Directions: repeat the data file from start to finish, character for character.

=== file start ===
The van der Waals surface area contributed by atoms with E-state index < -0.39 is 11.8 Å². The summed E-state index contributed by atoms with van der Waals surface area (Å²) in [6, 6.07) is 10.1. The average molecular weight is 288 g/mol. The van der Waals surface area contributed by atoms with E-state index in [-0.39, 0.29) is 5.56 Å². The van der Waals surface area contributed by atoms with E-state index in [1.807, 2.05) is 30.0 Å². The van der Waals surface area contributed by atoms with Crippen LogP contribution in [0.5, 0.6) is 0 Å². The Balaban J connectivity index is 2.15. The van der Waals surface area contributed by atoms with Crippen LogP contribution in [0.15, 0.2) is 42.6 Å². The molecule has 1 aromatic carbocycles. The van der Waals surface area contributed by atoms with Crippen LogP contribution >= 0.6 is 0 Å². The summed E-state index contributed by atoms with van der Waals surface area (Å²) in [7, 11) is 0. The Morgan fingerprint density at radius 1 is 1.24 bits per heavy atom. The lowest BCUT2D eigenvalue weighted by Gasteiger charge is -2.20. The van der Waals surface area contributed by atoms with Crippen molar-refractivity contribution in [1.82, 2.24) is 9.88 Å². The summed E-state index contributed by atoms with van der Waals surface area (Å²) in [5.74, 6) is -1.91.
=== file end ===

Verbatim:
The van der Waals surface area contributed by atoms with E-state index < -0.39 is 11.8 Å². The summed E-state index contributed by atoms with van der Waals surface area (Å²) in [6, 6.07) is 10.1. The average molecular weight is 288 g/mol. The van der Waals surface area contributed by atoms with E-state index in [-0.39, 0.29) is 5.56 Å². The van der Waals surface area contributed by atoms with E-state index in [1.807, 2.05) is 30.0 Å². The van der Waals surface area contributed by atoms with Crippen LogP contribution in [0.5, 0.6) is 0 Å². The Balaban J connectivity index is 2.15. The van der Waals surface area contributed by atoms with Crippen LogP contribution in [0.15, 0.2) is 42.6 Å². The molecule has 1 aromatic carbocycles. The van der Waals surface area contributed by atoms with Crippen LogP contribution >= 0.6 is 0 Å². The summed E-state index contributed by atoms with van der Waals surface area (Å²) in [7, 11) is 0. The Morgan fingerprint density at radius 1 is 1.24 bits per heavy atom. The lowest BCUT2D eigenvalue weighted by Gasteiger charge is -2.20. The van der Waals surface area contributed by atoms with Crippen molar-refractivity contribution in [1.82, 2.24) is 9.88 Å². The summed E-state index contributed by atoms with van der Waals surface area (Å²) in [5.74, 6) is -1.91.